American Ballet Theatre.
America's ballet audiences have an enduring affection for nineteenth-century choreography. Mention Swan Lake, and their eyes light up.
Aware of this taste for anachronism and its salutary effect at the box office, American Ballet Theatre artistic director Kevin McKenzie devoted two-thirds of the spring season to evening-length ballets dating from the nineteenth century (La Bayadere, Don Quixote, Swan Lake) or in the nineteenth-century mode (Kenneth MacMillan's Romeo and Juliet and Manon; Ben Stevenson's Cinderella). Fortunately, several other choices were so strong, and the company has so many interesting dancers, that the repertoire looked far more balanced than it actually was.
The season's only true premiere was Twyla Tharp's The Elements, which headed an all-Tharp program. For The Elements Tharp chose a stunning baroque score by Jean-Fery Rebel. Beginning with a great crash of sound, it led the participants through a variety of cosmic and human paces.
Weaving in and out of windswept groupings, the dancers, led by Amanda McKerrow and Griff Braun, Martha Butler and Keith Roberts, and Kathleen Moore and Wes Chapman, along with John Selya, Gil Boggs, Maxim Belotserkovsky, Ashley Tuttle, Sandra Brown, and Shawn Black, were constantly challenged by minute, scat-like details; and yet the overall framework was relentless to the point of ferocity. I found the result more overwhelming than affecting.
Jiri Kylian created Stepping Stones for Stuttgart Ballet in 1991. This season marked its ABT premiere, and a meaningful acquisition it is. The dance consists not only of vividly condensed action, it conjures up a complete world around that action.
Clad by Joke Visser in skin-simple black trunks for the men, black leotards and sheer tights for the women, the performers manipulated strange stones incised with hieroglyphs. The pacing was that of a ritual at the time of its origin, before repetition replaces discovery.
Above there loomed an ominous black triangle designed, as was the lighting, by Michael Simon. Within the play of light, it suggested a nocturnal sky with a crescent moon and then seemed to become the wing of a giant manta ray. The musical accompaniment tastefully balanced early John Cage with Anton Webern, but the daring yet logical choreography was the unifying force.
At some point George Balanchine decided to restage his Apollo without the opening episode in which Leto gives birth to the god. Kudos to ABT for now restoring the scene and for assigning it to the luminous Kathleen Moore.
Although Balanchine was only in his early twenties when he created Apollo, it is a full-blown act of artistic affirmation, and its roles, especially those of Apollo and Terpsichore, are lifelong interpretive challenges. I found Julio Bocca's god to be a little rough-hewn; Jose Manuel Carreno brought grandeur to the role, while Vladimir Malakhov offered a refinement reminiscent of ABT's early Apollo, Igor Youskevitch. Susan Jaffe's Terpsichore had the glowing authority of a true ballerina.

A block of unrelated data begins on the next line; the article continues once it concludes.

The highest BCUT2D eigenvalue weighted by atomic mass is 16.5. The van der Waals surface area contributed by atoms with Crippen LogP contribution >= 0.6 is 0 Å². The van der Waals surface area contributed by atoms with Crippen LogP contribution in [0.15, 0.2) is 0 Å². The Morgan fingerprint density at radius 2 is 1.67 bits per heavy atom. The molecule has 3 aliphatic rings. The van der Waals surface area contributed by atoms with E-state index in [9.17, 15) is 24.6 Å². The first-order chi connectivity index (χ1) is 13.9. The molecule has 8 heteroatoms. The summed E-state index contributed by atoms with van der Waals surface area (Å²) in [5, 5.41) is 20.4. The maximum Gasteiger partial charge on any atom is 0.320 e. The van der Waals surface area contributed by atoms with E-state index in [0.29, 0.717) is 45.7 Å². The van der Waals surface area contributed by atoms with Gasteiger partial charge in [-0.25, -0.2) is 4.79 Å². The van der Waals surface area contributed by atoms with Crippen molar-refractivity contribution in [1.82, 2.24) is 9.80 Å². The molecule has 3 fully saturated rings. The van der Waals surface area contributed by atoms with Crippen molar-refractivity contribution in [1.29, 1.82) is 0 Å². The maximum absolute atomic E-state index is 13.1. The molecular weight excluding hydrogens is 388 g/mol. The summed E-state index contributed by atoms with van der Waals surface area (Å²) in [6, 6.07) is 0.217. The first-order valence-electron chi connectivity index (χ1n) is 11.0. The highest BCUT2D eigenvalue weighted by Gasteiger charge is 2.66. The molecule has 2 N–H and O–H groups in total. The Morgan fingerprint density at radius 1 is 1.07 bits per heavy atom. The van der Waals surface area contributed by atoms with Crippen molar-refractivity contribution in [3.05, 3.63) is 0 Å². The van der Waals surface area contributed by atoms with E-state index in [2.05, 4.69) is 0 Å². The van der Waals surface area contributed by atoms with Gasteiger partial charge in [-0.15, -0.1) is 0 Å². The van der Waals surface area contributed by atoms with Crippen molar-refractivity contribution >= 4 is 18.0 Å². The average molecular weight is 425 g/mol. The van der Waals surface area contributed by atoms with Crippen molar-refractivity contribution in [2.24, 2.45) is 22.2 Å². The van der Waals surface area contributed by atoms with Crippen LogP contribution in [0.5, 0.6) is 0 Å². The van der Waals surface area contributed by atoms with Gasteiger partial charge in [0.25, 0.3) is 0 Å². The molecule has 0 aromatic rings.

When Lar Lubovitch staged A Brahms Symphony for his own company, it consisted of the first three movements of the composers Third Symphony and was assigned to twelve dancers. I remember enjoying the flowing interplay between music and dance. Now, with the fourth movement added and with nine additional dancers, the two elements seemed to be struggling for dominance. Only the solo passages seemed in harmony. The well-chosen soloists were Moore, Roberts, Sandra Brown, and Johan Renvall.
Cinderella is becoming runner-up to The Nutcracker as a ballet to lure parents with their children. That was reason enough for McKenzie to take it on. He selected the version originally made by Ben Stevenson for Washington Ballet and currently performed by his own Houston Ballet. David Walker's Houston sets were also borrowed.
There were stretches of admirable dance craftsmanship, especially in the solos for the Fairy Godmother (Christine Dunham) and her companions and in the Jester's variations that enabled Angel Corella to take command of the stage and the air above it. But on the whole the ballet lacks poetry.
Its prosiness and its pratfall humor for the Stepsisters were leavened by Yan Chen's spunky heroine. Paloma Herrera's Cinderella had a velvety sweetness, while Julie Kent used her spacious port de bras to presage Cinderella's regality.
Twenty companies in addition to ABT have performed Stevenson's Cinderella, proof of how similar ballet company repertoires are becoming. But there are still differences that distinguish them. Some troupes use a single dancing style to dominate changes in repertoire while others, notably ABT, keep their artists flexible to many styles, many periods.
One of the joys of attending multiple performances is spotting this individuality in unexpected places. For example: Keith Roberts's dark-hued Lescaut in Manon, Christina Fagundes's clearly defined Autumn and Rosalie O'Connor's delicate Summer in Cinderella, and Charles Askegard's warm-blooded Paris and Ethan Brown's authoritative Tybalt in Romeo and Juliet.
Nina Ananiashvili is so intuitive that throughout an evening-long ballet she consistently appears to be "born to the moment." Herrera is also blessed with spontaneity, but she has not yet been fully shaped by experience. I hope that Marianna Tcherkassky, whose poignant Juliet, on June 15, culminated a distinguished twenty-six-year career with the company, will be on hand to coach the gifted Herrera and others like her. It is this spontaneity that American Ballet Theatre has long cherished and that gives it a special stature.
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|Title Annotation:||Metropolitan Opera House, New York, New York|
|Article Type:||Dance Review|
|Date:||Sep 1, 1996|
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